I've not had vertigo but have suffered disorientation taking off from a moving ship on an overcast night with no moon, so no light at all! I was obviously on instruments and they showed a 5 degree nose down attitude for the climb out. At or about 400'ft I started to let the nose come up as I felt as though the machine was diving to the sea. The instruments were telling me that the nose was coming up and washing A/S off but how could I argue with what I could feel!. I hit the autopilot and this only made matters worse due to it being set to home so it started to turn only making my symptoms worse and it was still climbing and loosing airspeed. I overrode it and just concentrated on flying the instruments telling myself not to trust the feelings in my body, it only lasted seconds but it was very very scary. I still do single pilot MPT at night but it's given me more grey hairs than I would like............anyone got a nice Day VFR job going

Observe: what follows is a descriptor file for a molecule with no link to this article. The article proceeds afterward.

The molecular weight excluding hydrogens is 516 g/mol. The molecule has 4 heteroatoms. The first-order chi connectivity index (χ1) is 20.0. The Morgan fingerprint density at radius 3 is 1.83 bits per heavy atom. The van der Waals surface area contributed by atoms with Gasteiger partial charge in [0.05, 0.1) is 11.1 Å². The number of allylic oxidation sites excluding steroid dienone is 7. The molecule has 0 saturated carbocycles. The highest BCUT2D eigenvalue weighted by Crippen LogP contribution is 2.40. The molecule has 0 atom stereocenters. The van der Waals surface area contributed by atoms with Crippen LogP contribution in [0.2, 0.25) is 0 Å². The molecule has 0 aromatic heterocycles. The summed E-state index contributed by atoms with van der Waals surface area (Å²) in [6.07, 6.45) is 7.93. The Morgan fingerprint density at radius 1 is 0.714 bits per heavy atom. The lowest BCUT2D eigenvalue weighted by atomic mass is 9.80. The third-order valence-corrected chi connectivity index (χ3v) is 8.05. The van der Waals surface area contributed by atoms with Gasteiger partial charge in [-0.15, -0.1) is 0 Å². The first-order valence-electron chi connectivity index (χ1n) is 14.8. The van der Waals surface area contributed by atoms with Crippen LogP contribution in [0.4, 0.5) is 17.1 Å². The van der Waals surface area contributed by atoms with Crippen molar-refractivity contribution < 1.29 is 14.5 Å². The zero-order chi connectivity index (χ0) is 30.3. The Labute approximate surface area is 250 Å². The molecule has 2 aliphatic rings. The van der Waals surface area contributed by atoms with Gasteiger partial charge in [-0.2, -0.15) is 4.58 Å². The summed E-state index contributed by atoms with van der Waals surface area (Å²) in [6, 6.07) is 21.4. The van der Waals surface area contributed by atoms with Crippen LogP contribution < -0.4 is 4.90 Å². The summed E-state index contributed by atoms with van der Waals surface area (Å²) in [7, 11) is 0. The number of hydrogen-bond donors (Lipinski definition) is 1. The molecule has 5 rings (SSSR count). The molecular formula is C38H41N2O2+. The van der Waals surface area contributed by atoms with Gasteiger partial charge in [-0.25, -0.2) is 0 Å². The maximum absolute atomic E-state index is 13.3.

Joined: Aug 24, 2010 Posts: 94 Location: Teddington, SW London, UK
Posted: Wed Dec 08, 2010 10:39 pm Post subject:
When flying Helis you shouldn't ever be getting into a situation where you are not flying VFR without serious training. IFR needs constant work and maintenance and no more so than in a heli.
So whilst the exams will tell you to trust your instruments in low viz you should never be flying in such conditions in the first place and a decent understanding of MET and getting appropriate forecasts will keep you out of this. If you do get into trouble HOPEFULLY the 5 hours of instrument work in the PPL may save your life but anyone thinking that is sufficient to get them out of trouble and taking risks as a result is asking for a lot of trouble.
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